Sampler Feedback Streaming
The last piece of the Velocity Architecture puzzle is SFS, or Sampler Feedback Streaming. Going back to our earlier point about caching on eighth-gen consoles, it’s important to realise that until date, caching approaching have been relatively naive.
A huge amount of redundant data is loaded onto memory “just in case” its needed at a given point of time. Sampler Feedback Streaming allows for far more intelligent caching. It allows the Xbox Series X to only load into system memory those portions of textures that will be used at a given point of time. And because the rest of the Velocity Archticture enables millisecond-scale data transfer, texture and other data can be swapped in and out of system memory and the SSD as needed, with no perceptible hit to performance.
The PlayStation 5’s SSD is far faster, however
Relatives to the Xbox Series X, Sony has evidently made some compromises on the CPU and GPU side of things. The PlayStation 5’s GPU is, at best, 15 percent slower than the Xbox SEries X. However, considering what we know about clockspeed scaling on Navi parts, it is most likely 20-30 percent slower. The PlayStation 5’s CPU also runs at lower cores. Where the Sony console excels, however, is in terms of its storage setup.
The PlayStation 5 has an incredibly fast SSD. Raw throughput is approximately 5.5 GB/S, which is equivalent to the Xbox Series X’s effective throughput with hardware compression factored in. Including hardware compression, the PlayStation 5’s SSD offers a a remarkable 9 GB/s of I/O throughput. To put this in perspective, this is nearly as fast as single channel DDR3 system RAM. The PlayStation 5’s SSD solution is nearly as fast as RAM. Looking at what Sony and Mark Cerny have said so far, Sony’s SSD appears to offer developers similar advantages to the Xbox Series X’s velocity architecture: minimal load times and the ability to use efficiently stream data off the SSD.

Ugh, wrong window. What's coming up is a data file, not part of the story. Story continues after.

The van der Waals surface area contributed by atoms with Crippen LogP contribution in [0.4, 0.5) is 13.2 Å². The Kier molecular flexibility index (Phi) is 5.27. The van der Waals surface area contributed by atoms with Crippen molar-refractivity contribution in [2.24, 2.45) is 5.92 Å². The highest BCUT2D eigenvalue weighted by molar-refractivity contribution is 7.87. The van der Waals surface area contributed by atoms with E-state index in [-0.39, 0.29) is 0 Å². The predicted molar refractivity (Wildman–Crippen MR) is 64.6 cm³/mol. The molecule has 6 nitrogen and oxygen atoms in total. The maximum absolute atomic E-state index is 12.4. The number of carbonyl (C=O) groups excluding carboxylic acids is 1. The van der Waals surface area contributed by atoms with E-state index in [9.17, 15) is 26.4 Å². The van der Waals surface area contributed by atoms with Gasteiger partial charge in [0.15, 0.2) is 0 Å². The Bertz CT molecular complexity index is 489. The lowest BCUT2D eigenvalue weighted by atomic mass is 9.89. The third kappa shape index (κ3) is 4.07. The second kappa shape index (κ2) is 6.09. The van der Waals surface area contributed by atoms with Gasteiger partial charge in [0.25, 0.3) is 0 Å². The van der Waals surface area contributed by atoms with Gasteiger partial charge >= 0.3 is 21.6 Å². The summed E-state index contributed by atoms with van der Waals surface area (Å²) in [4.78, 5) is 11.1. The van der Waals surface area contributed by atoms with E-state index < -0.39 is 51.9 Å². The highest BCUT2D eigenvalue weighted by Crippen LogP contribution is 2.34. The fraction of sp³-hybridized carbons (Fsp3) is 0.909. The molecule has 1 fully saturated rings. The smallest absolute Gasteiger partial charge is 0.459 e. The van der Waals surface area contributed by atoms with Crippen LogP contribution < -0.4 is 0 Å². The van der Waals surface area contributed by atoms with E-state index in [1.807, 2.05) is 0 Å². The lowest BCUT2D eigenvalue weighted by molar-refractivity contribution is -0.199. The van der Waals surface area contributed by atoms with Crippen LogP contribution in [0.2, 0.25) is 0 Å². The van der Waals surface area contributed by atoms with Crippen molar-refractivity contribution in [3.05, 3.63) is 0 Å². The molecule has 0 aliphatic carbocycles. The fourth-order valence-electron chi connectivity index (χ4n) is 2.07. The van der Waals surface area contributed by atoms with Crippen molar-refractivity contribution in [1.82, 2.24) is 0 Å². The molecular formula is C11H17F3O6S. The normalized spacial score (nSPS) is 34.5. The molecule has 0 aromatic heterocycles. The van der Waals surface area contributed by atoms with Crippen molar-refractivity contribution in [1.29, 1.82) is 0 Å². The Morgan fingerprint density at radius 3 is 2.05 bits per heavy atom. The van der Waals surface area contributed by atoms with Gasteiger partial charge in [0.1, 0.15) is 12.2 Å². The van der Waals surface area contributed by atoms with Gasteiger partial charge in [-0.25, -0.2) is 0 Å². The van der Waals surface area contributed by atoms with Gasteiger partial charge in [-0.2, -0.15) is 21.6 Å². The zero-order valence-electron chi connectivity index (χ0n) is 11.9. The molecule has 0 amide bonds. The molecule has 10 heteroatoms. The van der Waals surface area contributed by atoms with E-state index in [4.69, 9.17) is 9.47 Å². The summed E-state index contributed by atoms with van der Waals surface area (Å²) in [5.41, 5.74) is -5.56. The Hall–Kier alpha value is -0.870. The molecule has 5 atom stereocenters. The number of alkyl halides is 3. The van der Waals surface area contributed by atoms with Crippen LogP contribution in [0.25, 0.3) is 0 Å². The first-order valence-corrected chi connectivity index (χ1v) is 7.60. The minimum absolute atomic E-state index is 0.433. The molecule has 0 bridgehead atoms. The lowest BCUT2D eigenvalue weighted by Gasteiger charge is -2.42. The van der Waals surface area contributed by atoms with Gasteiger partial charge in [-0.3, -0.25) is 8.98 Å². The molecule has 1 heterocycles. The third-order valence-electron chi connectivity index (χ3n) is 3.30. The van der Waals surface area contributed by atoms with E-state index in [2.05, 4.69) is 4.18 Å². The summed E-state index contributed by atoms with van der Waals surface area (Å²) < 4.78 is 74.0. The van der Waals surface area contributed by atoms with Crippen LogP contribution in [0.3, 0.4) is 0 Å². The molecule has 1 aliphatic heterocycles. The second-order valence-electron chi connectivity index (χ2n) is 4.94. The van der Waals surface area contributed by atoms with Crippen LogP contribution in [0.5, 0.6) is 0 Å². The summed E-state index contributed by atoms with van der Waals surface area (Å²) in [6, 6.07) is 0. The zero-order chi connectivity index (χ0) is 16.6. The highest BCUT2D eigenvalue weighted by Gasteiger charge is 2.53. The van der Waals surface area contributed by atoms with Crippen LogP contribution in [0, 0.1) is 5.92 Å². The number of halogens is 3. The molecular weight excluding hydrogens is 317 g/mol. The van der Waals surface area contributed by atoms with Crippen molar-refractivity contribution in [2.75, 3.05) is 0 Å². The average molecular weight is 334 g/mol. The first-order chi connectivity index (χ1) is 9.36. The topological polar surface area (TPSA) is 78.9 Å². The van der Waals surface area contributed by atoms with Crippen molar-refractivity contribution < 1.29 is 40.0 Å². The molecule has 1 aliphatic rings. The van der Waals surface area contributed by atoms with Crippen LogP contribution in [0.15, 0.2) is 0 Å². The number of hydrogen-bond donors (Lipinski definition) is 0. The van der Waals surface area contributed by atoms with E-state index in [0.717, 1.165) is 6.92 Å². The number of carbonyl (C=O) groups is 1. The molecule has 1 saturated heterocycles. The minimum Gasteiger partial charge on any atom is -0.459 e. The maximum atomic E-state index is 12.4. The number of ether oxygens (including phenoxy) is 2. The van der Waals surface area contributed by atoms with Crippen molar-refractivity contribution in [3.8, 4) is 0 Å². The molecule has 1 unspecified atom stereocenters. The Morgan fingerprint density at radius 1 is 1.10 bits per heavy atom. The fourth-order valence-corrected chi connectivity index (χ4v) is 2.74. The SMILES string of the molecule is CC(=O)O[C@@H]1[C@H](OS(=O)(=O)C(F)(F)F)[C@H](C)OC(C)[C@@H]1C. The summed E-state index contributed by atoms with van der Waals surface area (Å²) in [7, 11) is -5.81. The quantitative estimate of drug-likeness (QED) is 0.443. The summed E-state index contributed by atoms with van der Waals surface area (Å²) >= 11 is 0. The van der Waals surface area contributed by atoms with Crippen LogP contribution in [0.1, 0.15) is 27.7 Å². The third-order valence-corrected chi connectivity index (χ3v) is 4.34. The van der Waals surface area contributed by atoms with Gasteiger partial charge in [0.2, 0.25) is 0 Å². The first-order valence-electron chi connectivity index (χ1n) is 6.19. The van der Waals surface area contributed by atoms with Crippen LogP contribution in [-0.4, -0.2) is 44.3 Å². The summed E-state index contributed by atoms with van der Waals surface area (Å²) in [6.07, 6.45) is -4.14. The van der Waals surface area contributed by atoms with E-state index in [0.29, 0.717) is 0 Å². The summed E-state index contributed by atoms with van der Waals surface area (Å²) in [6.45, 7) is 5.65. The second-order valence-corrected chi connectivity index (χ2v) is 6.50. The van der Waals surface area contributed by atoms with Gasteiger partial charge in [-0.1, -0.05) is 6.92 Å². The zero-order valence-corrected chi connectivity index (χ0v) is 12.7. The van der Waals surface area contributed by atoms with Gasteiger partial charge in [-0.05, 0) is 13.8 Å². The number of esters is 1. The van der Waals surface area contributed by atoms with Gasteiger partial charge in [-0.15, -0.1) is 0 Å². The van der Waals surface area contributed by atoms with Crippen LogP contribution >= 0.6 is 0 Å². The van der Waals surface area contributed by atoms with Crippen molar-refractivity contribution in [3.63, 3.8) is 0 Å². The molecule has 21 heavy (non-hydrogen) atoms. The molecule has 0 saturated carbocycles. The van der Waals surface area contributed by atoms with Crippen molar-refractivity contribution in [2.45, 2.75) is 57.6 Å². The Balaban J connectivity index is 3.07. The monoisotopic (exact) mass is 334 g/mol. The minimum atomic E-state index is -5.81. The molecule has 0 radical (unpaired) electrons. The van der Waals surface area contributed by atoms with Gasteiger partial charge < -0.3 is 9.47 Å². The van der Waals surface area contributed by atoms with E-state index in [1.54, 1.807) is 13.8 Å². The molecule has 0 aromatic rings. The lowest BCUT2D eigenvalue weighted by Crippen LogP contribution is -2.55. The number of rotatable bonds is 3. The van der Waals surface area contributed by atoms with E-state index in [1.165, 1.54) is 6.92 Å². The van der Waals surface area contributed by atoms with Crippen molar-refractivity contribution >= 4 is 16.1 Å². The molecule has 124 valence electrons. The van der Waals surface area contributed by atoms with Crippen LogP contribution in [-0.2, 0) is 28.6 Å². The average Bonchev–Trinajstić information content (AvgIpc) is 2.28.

There’s been a lot of speculation about how this could impact game performance on the PlayStation 5, about whether a much faster SSD could offset CPU and GPU constraints. The answer right now is that’s it’s not clear, but that a faster SSD is unlikely to have significant implications when it comes to conventional rendering workloads.
Traditional GPU rendering workloads, including processing shader effects, geometry, and post-processing are not I/O bound. These operations would run at the same speed whether a game runs off an HDD or a super-fast SSD. However, there might be scenarios, such as LOD swapping where faster storage could result in meaningful better image a quality.
BCPack versus Kraken: which is better?
This is the last piece of the I/O puzzle. Sony’s Kraken compression algorithm was well-received upon announcement. It’s a big part of the reason why the PS5 is able to hit an effective throughput of nearly 10 GB/s. Microsoft, on the other hand, has been a lot less forthcoming about BCPack, its approach to compression.
Reports indicate that BCPack enables 50 percent or greater compresssion of game textures, which is substantially higher than what’s possible with Kraken. Again, at this point, there’s no way of knowing for sure what the actual performance impact is. It’s important to remember, though, that the Playstation 5 delivers over 2 times the raw I/O throughput of Xbox Series X and even a highly efficiently compression algorithm like BCPack is unlikely to full compensate for that.
Both the ninth-gen consoles look remarkably similar to high-end AMD-based PCs. Their storage configurations, however, are a key point of differentiation. We’ve never seen consoles with storage as fast as what the Xbox Series X and PlayStation 5 are offering. While “secret sauce” is often used to talk about advantages one console has over another, in this case, we’d argue that the “secret sauce advantage” here is the one both consoles have other PCs. We look forward to seeing how developers utilise radically faster storage in the ninth gen.